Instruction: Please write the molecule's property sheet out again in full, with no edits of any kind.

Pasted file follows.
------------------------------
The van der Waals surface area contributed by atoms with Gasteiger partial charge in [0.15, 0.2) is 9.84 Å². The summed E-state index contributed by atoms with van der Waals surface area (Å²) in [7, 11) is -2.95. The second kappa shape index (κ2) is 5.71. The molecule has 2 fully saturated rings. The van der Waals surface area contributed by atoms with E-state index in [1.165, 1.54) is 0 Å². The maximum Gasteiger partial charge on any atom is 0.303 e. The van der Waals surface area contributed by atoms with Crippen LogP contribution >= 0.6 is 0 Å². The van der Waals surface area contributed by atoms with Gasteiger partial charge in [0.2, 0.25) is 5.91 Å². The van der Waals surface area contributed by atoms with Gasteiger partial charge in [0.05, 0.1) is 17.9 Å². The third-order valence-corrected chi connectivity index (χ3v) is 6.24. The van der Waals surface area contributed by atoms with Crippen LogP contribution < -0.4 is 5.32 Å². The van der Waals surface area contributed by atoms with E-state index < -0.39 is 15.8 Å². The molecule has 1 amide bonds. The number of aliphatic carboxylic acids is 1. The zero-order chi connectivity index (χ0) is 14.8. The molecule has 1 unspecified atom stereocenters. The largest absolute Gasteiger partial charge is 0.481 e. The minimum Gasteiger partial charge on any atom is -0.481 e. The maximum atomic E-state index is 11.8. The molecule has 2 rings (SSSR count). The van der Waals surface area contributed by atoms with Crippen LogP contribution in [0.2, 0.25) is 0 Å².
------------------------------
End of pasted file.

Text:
The van der Waals surface area contributed by atoms with Gasteiger partial charge in [0.15, 0.2) is 9.84 Å². The summed E-state index contributed by atoms with van der Waals surface area (Å²) in [7, 11) is -2.95. The second kappa shape index (κ2) is 5.71. The molecule has 2 fully saturated rings. The van der Waals surface area contributed by atoms with E-state index in [1.165, 1.54) is 0 Å². The maximum Gasteiger partial charge on any atom is 0.303 e. The van der Waals surface area contributed by atoms with Crippen LogP contribution >= 0.6 is 0 Å². The van der Waals surface area contributed by atoms with Gasteiger partial charge in [0.2, 0.25) is 5.91 Å². The van der Waals surface area contributed by atoms with Gasteiger partial charge in [0.05, 0.1) is 17.9 Å². The third-order valence-corrected chi connectivity index (χ3v) is 6.24. The van der Waals surface area contributed by atoms with Crippen LogP contribution < -0.4 is 5.32 Å². The van der Waals surface area contributed by atoms with E-state index < -0.39 is 15.8 Å². The molecule has 1 amide bonds. The number of aliphatic carboxylic acids is 1. The zero-order chi connectivity index (χ0) is 14.8. The molecule has 1 unspecified atom stereocenters. The largest absolute Gasteiger partial charge is 0.481 e. The minimum Gasteiger partial charge on any atom is -0.481 e. The maximum atomic E-state index is 11.8. The molecule has 2 rings (SSSR count). The van der Waals surface area contributed by atoms with Crippen LogP contribution in [0.2, 0.25) is 0 Å².